“A clean house is evidence of mental inferiority,” declares a mythicized Shirley Jackson (Elisabeth Moss) in Josephine Decker’s new film. The writer means this literally—her floors are covered with crumpled papers and her bedsheets snarl in perpetual disarray—and, befitting a horror novelist, supernaturally; the house quivers under each of her visions or moods.As Shirley strives to wrench a few sentences free from the chaos, Decker steeps Shirley in this harrowing psychological fluidity, not to romanticize it as a creative necessity, but to explore Shirley’s retreat from ’50s society through a Jackson-style Gothic.

Shirley’s script (by Sarah Gubbins) is based on Susan Scarf Merrell’s novel about Jackson, which initially centers on a fictional couple, Rose (Odessa Young) and Fred (Logan Lerman). Fred is seeking a professorship after finishing his dissertation, so they travel to Bennington, Vermont to stay with Shirley and her professor husband, literary critic Stanley Edgar Hyman (Michael Stuhlbarg, in hammy philandering narcissist mode), whom Fred sees as his ticket to tenure. When the fresh-faced twentysomethings arrive, they seem to have stepped into a Who’s Afraid of Virginia Woolf? situation; Shirley and Stanley unleash expertly timed barbs of passive aggression during heavily liquored cocktail hours. As much as Shirley delights in their one-liners, the relationship at the heart of the film is a different one: Rose is introduced enthralled by Jackson’s The Lottery on the train, and on her first night in Bennington, she’s straining to watch Shirley hold court at a nightmarish party of soused academics. As it turns out, Stanley hopes that Rose might be able to take on some of the housework to help Shirley, coping with severe anxiety and agoraphobia, push through a case of writer’s block. As Rose gains Shirley’s trust, they are immediately keen to test each other’s limits—from ingrained social expectations to erotic inhibitions—and together, they escape into a mutual psychosexual frenzy.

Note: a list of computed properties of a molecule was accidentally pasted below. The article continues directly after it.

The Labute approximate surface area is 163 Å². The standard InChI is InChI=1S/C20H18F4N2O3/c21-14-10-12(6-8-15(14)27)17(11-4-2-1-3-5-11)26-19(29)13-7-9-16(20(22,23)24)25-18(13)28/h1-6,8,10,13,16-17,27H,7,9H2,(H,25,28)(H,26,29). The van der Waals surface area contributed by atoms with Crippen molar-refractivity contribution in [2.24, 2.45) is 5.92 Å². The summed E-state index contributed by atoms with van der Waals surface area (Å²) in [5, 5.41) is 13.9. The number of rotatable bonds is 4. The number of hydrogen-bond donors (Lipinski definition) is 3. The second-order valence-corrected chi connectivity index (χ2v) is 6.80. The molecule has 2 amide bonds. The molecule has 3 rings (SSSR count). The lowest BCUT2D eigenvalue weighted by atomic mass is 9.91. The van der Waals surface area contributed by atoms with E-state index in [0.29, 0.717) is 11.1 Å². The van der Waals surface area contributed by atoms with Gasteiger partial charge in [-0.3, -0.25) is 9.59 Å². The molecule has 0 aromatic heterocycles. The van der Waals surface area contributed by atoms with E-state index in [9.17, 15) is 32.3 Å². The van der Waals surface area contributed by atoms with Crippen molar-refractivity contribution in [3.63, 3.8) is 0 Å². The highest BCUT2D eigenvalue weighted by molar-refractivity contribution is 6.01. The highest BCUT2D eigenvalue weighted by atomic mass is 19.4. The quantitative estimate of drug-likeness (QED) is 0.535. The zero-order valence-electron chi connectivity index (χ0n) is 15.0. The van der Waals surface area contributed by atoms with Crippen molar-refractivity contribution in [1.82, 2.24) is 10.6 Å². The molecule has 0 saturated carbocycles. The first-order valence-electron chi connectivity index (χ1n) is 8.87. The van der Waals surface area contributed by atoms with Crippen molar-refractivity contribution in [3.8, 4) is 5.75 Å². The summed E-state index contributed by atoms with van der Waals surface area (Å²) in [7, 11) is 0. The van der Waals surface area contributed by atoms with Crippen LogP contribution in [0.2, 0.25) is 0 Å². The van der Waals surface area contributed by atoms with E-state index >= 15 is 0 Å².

Shirley’s work flows from this symbiotic feeding frenzy: Rose inspires the beginnings of her novel Hangsaman, based on the real-life disappearance of a Bennington student named Paula Jean Welden. As Young plays Welden in Shirley’s visions, Rose bleeds in and out of Shirley’s fictitious and real worlds—and as Shirley allows her mind to delve into the violent possibilities of her work, this chaos leeches her to the breaking point. It’s pointed parallelism that Rose is carrying her first child as Shirley surrenders herself to her novel, which hits home the taxing, isolating nature of the women’s rejection of conformity. In keeping with her visceral work so far, especially the power plays of 2018’s Madeline’s Madeline, Decker is game to follow these characters’ impulses wherever they might lead: Sturla Brandth Grøvlen’s jostling cinematography and David Barker’s sharp edits keep us on the edges of what’s happening, and always suggest the possibility of a sudden hairpin turn.